35mm is the common name of the 36x24mm film format or image sensor format. It has an aspect ratio of 3:2, and a diagonal measurement of approximately 43mm. The name originates with the total width of the 135 film which was the primary medium of the format prior to the invention of the full frame digital SLR. Historically the 35mm format was sometimes called small format to distinguish it from the medium and large formats.

APS-C is an image sensor format approximately equivalent in size to the film negatives of 25.1x16.7mm with an aspect ratio of 3:2.

Medium format is a film format or image sensor format larger than 36x24mm (35mm) but smaller than 4x5in (large format).

Angle of view

Angle of view describes the angular extent of a given scene that is imaged by a camera. It is used interchangeably with the more general term field of view.

As the focal length changes, the angle of view also changes. The shorter the focal length (eg 18mm), the wider the angle of view. Conversely, the longer the focal length (eg 55mm), the smaller the angle of view.

A camera's angle of view depends not only on the lens, but also on the sensor. Imaging sensors are sometimes smaller than 35mm film frame, and this causes the lens to have a narrower angle of view than with 35mm film, by a certain factor for each sensor (called the crop factor).

This website does not use the angles of view provided by lens manufacturers, but calculates them automatically by the following formula: 114.6 * arctan (21.622 / CF * FL),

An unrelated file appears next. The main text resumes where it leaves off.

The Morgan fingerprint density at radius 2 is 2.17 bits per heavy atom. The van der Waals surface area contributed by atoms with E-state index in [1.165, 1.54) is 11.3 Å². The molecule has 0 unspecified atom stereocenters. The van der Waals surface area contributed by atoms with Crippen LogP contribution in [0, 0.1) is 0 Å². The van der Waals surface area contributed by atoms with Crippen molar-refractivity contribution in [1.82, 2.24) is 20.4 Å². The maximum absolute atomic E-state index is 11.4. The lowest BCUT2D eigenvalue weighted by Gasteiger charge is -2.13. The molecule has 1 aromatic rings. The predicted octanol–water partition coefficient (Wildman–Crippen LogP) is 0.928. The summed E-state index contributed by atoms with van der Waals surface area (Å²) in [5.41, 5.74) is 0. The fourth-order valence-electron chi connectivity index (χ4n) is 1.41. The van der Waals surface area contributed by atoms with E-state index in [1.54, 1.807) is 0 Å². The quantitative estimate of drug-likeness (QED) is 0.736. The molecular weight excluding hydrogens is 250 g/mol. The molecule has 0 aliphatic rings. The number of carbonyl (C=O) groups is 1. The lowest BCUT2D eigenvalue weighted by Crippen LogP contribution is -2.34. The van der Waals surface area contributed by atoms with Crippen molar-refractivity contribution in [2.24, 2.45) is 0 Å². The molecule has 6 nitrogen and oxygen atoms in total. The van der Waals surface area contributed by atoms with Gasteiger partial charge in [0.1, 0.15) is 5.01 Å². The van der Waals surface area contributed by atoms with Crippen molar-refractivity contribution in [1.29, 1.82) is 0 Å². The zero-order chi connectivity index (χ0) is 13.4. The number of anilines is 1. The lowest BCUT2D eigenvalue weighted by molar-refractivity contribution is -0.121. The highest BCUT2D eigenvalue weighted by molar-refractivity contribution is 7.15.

where:

CF – crop-factor of a sensor,
FL – focal length of a lens.

Mount

A lens mount is an interface — mechanical and often also electrical — between a camera body and a lens.

A lens mount may be a screw-threaded type, a bayonet-type, or a breech-lock type. Modern camera lens mounts are of the bayonet type, because the bayonet mechanism precisely aligns mechanical and electrical features between lens and body, unlike screw-threaded mounts.

Lens mounts of competing manufacturers (Canon, Nikon, Pentax, Sony etc.) are always incompatible. In addition to the mechanical and electrical interface variations, the flange focal distance can also be different.

The flange focal distance (FFD) is the distance from the mechanical rear end surface of the lens mount to the focal plane.

Lens construction

Lens construction – a specific arrangement of elements and groups that make up the optical design, including type and size of elements, type of used materials etc.

Element - an individual piece of glass which makes up one component of a photographic lens. Photographic lenses are nearly always built up of multiple such elements.

Group – a cemented together pieces of glass which form a single unit or an individual piece of glass. The advantage is that there is no glass-air surfaces between cemented together pieces of glass, which reduces reflections.